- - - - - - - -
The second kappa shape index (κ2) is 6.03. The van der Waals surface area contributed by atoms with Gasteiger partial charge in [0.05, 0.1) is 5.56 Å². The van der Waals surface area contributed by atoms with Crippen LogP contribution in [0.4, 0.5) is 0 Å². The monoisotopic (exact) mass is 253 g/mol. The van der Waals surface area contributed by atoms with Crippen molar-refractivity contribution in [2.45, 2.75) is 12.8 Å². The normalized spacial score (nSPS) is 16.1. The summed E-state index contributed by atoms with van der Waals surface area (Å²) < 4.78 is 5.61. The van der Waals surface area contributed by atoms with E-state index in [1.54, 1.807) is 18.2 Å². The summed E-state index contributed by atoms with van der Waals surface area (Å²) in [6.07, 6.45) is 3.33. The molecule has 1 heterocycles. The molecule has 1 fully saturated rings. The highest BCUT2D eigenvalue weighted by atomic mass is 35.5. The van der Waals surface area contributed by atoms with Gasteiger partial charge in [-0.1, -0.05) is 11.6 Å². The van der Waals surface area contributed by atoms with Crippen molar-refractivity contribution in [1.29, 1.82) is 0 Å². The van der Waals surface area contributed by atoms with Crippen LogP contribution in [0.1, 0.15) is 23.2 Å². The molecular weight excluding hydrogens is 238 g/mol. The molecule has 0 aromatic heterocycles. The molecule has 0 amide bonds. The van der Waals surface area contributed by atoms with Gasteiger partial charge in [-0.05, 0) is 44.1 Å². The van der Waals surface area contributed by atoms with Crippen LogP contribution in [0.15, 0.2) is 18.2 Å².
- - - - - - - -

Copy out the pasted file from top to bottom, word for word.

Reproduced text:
The second kappa shape index (κ2) is 6.03. The van der Waals surface area contributed by atoms with Gasteiger partial charge in [0.05, 0.1) is 5.56 Å². The van der Waals surface area contributed by atoms with Crippen LogP contribution in [0.4, 0.5) is 0 Å². The monoisotopic (exact) mass is 253 g/mol. The van der Waals surface area contributed by atoms with Crippen molar-refractivity contribution in [2.45, 2.75) is 12.8 Å². The normalized spacial score (nSPS) is 16.1. The summed E-state index contributed by atoms with van der Waals surface area (Å²) < 4.78 is 5.61. The van der Waals surface area contributed by atoms with E-state index in [1.54, 1.807) is 18.2 Å². The summed E-state index contributed by atoms with van der Waals surface area (Å²) in [6.07, 6.45) is 3.33. The molecule has 1 heterocycles. The molecule has 1 fully saturated rings. The highest BCUT2D eigenvalue weighted by atomic mass is 35.5. The van der Waals surface area contributed by atoms with Gasteiger partial charge in [-0.1, -0.05) is 11.6 Å². The van der Waals surface area contributed by atoms with Crippen molar-refractivity contribution in [1.29, 1.82) is 0 Å². The van der Waals surface area contributed by atoms with Crippen LogP contribution in [0.1, 0.15) is 23.2 Å². The molecular weight excluding hydrogens is 238 g/mol. The molecule has 0 aromatic heterocycles. The molecule has 0 amide bonds. The van der Waals surface area contributed by atoms with Gasteiger partial charge in [-0.05, 0) is 44.1 Å². The van der Waals surface area contributed by atoms with Crippen LogP contribution in [0.15, 0.2) is 18.2 Å².